Election 2020, who have you hired?

Election 2020, who have you hired?

Elected officials pursue votes based on demographic and it’s time for women to use that fact to their advantage.

Census data shows that minority women are voting in predictable patterns. Politicians know your power and you should as well. “Start asking for what you want. Start seeking result for your loyalty.” Congresswoman Maxine Waters declared as the keynote speaker at Summit21, a conference for women of color know for attracting professional millennials.


Women are 51% of the world and steadily becoming a more reliable source for votes. Pew Research Center reports women voting at a slightly higher rate than men at 55%. It’s then shocking to also see no change in the status quo where women are often getting the short end of the stick when it comes to economic growth, freedoms pertaining to their bodies, and under representation in power circles that move our society. Are women voting against themselves?

I say no. I think it’s more likely that our system panders to women. More elected officials are finding ways to include women without truly allowing them to become meaningful participants in the process. For example think about how the elected officials you support talks to women. Think about how they address issues around women. Please take note of women’s issue to which they have no opinion or remain silent. These behaviors matter and you have the power to challenge that behavior because that elected official needs your support to keep their job.

The best part of being in America is the freedom to participate in its governmental process. That process includes social issues, humanitarian efforts, as well as economic opportunities.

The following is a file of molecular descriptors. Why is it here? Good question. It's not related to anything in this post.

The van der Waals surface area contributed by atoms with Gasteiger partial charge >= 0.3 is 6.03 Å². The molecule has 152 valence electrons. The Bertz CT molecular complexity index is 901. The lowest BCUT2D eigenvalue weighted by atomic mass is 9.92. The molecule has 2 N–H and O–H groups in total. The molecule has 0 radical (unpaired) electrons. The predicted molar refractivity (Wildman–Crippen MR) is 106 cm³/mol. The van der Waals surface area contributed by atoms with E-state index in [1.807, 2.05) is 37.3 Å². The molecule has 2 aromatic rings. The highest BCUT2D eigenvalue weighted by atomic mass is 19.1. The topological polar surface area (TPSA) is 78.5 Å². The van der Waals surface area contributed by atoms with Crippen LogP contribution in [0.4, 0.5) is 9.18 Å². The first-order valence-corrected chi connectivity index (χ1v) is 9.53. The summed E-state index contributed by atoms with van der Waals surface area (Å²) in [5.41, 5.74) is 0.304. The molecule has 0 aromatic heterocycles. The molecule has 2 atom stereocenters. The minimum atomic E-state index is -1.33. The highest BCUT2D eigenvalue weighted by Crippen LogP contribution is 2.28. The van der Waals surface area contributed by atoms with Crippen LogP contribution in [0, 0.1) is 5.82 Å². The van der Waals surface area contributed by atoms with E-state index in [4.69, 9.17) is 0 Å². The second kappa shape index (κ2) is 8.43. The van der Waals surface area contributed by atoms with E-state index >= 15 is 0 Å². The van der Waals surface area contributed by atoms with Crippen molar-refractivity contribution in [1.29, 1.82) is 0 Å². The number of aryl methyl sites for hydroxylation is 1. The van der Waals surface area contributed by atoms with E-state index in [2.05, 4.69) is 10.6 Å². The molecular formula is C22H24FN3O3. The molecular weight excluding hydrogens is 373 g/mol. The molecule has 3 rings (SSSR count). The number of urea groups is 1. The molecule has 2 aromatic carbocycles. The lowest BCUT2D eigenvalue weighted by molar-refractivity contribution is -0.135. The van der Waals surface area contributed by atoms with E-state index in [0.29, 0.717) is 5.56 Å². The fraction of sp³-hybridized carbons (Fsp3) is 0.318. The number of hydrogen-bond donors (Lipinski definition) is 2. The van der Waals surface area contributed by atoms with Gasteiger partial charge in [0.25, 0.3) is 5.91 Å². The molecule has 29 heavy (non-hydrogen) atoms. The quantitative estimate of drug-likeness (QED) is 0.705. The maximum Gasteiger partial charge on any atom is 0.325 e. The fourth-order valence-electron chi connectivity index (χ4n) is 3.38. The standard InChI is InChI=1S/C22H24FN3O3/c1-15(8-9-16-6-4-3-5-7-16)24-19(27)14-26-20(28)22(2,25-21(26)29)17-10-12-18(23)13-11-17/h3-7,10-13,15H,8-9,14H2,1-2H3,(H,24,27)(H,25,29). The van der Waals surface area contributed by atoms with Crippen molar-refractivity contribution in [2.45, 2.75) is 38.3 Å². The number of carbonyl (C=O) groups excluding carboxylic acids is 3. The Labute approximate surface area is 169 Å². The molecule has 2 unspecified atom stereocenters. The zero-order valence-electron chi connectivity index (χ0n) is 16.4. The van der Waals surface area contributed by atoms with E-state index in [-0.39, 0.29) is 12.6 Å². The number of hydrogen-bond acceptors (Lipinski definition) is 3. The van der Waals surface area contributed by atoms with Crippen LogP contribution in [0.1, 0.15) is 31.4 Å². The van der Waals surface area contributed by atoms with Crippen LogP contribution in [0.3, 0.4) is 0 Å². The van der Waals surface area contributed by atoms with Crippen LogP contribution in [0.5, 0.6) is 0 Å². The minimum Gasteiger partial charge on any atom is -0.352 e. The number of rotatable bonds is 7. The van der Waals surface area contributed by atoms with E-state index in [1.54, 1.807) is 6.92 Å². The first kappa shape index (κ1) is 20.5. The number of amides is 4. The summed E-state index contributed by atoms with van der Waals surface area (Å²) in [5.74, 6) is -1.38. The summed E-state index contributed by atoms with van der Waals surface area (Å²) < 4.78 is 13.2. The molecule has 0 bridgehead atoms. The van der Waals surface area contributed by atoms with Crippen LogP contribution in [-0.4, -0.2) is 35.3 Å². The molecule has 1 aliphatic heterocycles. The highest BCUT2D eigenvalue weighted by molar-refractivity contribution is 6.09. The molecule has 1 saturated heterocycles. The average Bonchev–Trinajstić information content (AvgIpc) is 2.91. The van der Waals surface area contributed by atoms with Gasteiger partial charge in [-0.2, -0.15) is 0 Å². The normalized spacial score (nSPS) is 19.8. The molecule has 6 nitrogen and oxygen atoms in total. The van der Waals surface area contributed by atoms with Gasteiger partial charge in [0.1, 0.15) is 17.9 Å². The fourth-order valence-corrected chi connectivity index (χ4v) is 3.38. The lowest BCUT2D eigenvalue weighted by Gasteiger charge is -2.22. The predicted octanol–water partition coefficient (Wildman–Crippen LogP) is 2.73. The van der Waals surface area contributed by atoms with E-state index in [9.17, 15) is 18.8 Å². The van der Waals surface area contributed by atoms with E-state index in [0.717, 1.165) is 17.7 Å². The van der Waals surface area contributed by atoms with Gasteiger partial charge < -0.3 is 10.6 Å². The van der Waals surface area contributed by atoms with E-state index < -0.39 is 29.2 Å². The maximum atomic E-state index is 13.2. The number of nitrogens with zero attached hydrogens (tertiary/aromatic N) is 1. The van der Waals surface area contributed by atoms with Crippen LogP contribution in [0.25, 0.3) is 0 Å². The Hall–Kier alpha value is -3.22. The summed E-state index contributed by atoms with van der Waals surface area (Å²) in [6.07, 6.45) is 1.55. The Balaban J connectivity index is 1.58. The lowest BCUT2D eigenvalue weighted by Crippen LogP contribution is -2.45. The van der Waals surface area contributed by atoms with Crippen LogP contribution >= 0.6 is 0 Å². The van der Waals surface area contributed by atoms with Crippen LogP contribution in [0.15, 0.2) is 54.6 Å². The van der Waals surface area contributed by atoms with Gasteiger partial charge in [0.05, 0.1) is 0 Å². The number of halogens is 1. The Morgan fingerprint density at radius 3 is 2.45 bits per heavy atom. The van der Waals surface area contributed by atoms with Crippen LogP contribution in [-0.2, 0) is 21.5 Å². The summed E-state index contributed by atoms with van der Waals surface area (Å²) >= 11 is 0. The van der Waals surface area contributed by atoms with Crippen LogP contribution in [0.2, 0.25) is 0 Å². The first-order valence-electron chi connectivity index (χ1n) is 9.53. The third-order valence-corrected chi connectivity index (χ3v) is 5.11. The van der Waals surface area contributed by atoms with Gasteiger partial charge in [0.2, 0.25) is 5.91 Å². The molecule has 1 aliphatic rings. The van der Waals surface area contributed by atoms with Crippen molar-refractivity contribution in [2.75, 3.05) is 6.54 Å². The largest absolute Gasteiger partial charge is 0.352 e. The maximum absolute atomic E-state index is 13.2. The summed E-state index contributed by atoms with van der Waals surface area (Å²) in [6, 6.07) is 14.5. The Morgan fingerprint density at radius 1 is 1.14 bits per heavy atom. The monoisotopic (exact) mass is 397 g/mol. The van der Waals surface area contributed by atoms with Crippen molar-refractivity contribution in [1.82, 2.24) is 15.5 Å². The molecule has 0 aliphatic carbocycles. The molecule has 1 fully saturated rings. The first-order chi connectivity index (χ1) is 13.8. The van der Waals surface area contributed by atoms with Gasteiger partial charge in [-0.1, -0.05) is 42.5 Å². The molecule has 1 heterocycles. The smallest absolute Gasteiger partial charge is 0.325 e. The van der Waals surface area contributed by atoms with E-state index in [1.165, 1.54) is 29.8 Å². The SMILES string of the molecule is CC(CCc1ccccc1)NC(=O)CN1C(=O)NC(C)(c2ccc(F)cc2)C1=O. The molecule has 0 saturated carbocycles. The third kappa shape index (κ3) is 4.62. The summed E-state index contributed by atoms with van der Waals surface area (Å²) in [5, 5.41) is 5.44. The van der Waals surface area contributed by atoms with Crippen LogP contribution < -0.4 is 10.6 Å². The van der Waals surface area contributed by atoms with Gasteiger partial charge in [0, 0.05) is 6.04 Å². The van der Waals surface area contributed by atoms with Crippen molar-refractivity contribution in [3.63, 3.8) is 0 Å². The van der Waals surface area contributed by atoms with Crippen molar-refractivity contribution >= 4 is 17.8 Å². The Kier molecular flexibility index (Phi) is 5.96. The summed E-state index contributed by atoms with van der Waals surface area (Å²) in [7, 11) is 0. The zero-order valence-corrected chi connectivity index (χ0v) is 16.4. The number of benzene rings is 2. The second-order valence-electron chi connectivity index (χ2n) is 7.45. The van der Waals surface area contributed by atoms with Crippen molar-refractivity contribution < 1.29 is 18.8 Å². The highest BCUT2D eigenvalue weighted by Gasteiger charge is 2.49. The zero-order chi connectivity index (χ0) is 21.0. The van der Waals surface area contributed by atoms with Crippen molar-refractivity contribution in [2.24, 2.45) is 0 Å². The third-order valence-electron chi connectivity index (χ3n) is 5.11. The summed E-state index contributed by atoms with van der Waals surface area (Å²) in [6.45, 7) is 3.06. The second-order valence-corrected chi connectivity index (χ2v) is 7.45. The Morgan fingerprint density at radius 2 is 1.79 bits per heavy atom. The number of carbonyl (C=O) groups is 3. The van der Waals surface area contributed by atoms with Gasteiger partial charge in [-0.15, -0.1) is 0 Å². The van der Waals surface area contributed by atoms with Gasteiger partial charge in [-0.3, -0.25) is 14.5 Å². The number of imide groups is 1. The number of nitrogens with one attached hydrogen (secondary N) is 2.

For more than a decade our government has had an initiative to award 13% of government contracts to “underserved demographics.” That includes minorities and women. In fact, as recently as 2017 women were reclassified to quality for “set aside” opportunities that guaranteed more government contracts be awarded to businesses that are owned and operated by women.

To this day, the highest percentage our government has EVER reached is 5%. That means BILLIONS of dollars... yes with B, continue to go unclaimed by women owned businesses.

The great news is there are programs in place to prepare more small businesses to go after these opportunities. Again the best the programs yield is 5%...3% has been the average.

June 2019 I had the opportunity to visit Capital Hill and meet with my Florida congress people. The question I asked every one of my officials was “How are local businesses being told about this opportunity?”

When you look at who is receiving government contracts take a long hard look at the CEOs. Are any of them women? If not start asking why...

Again when you think about the elected officials you support lean into this fact and look at WHO THEY HIRE.

Are they hiring businesses owned by women or are they hiring people who look good on paper but have zero to no personal experience with issues from your community?

It’s a fact that elected officials know women are an important voting block to help them get elected but they must also be held to account for the fact that these same women are important partners and they should be hired and paid as vendors.

The next time you see a politician pander for the women’s vote ask them how many women have they hired. What are they actively doing to educate women on government contracts. Ask them if the company printing their campaign materials is owned by a women. If they say no, introduce them to a women business that you know who can do the job.

Months ago I offered a free webinar going over government contract opportunities. I went into detail about who qualifies, where to find them, and just how much can be earned. If you want to know more, watch the free recorded presentation. https://www.vivianolodun.com/webinar

Don’t know who your elected officials are? Click here to find out: https://www.usa.gov/elected-officials

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Affluent Black Women Voter Support PublisHER

Affluent Black Women Voter Support PublisHER